An attorney convicted of federal bribery for his role in the ongoing Los Angeles Power and Water Department corruption investigation has asked an Arizona bankruptcy judge for permission to take a deposition of LA City Attorney Mike Feuer.
Paul O. Paradis, who pleaded guilty in Los Angeles in January in the bribery case, made the request under a court rule that could allow Feuer’s sworn testimony and the discovery of various documents from take place before it usually does. be permitted in pre-trial proceedings.
The judge on Tuesday denied the special request, but said Feuer’s testimony and documents would likely be relevant and part of the regular discovery that takes place in bankruptcy proceedings.
Paradis filed for bankruptcy, and the city of Los Angeles filed a related lawsuit seeking to recover millions of dollars paid to Paradis through an allegedly corrupt contract.
Paradis’ attorney, Alan Meda, told the court on Tuesday that he and his client requested the special discovery procedure because they were focused on finding out more about a Dec. 1, 2017 meeting, in which City Attorney’s Office officials reportedly discussed how to cover up legal misconduct in handling lawsuits stemming from the LA DWP’s overbilling debacle.
“That meeting on December 1, 2017, is the meeting that Mr. Feuer was at,” Meda said in a phone hearing.
“First [Feuer] denied knowing anything about it, then when his calendar confirmed he was at the meeting, he then denied, denied remembering anything about it,” Meda said.
The I-Team reported Monday that Feuer’s schedule indicated he was scheduled to attend that Dec. 1, 2017, meeting, but Feuer’s office said the city attorney did not recall the meeting and denies knowing. anything at the time about misconduct or criminal activity.
“The City Attorney has no specific recollection of this meeting – more than four years ago – but was certainly not informed then, or at any time, of any criminal offense” , said Rob Wilcox, director of community engagement and outreach at Feuer. and its spokesperson.
“When the city’s attorney first learned in 2019 that outside attorneys had assisted opposing counsel in suing the city, he immediately made that evidence public,” Wilcox said.
Paradis’ attorney told the bankruptcy judge on Tuesday that he believed Feuer was involved in the “collusive litigation strategy that resulted in the Jones settlement.”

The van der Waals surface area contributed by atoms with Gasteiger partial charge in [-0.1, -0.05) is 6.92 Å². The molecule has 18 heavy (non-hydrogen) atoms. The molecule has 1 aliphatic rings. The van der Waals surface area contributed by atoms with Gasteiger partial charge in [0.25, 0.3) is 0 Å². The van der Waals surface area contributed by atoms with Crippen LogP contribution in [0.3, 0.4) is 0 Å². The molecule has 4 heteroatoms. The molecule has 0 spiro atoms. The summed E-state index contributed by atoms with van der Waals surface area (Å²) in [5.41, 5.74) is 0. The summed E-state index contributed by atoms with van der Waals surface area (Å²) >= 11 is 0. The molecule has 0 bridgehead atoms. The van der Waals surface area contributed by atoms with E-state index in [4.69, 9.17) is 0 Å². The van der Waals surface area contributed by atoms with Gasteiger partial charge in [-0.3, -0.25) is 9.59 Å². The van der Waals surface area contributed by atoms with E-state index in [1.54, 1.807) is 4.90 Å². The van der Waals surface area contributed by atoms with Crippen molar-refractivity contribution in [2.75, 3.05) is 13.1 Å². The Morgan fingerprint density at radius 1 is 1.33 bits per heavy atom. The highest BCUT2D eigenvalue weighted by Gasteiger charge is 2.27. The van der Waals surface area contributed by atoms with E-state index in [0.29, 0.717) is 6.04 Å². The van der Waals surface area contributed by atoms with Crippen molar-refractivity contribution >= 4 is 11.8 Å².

“Jones” refers to a lawsuit titled Antwon Jones against the City of Los Angeles, which was upheld in a court inquiry last year as a “moot lawsuit,” in which the city attempted to control the terms of massive legal settlement. with DWP customers who had been overcharged.
“We are very concerned about the destruction of these documents, concerned about the disappearance of these documents,” Meda told the judge, explaining why his request was urgent.
An attorney representing the City of Los Angeles in the bankruptcy proceedings called Paradis’ request “unsubstantiated allegations by a convicted criminal,” and said Paradis and his attorney were “just throwing mud.” “to create a distraction from the underlying trial.
“They’re trying to conduct a fishing expedition, rather than following the rules of procedure,” attorney Michael Jones said.
Meda said the exploration of City records and Feuer’s testimony regarding the Dec. 1, 2017 meeting were relevant because they may show the City has a conflict of interest in the lawsuit it filed. against Paradise.
Another participant in that Dec. 1, 2017, meeting, former City Attorney’s Office attorney Thomas Peters, pleaded guilty in Los Angeles on Tuesday to a federal extortion charge.
Paradise’ pleaded guilty to a bribery charge for accepting a $2.2 million bribe for hiring another attorney to file the so-called “sham lawsuit” against the DWP.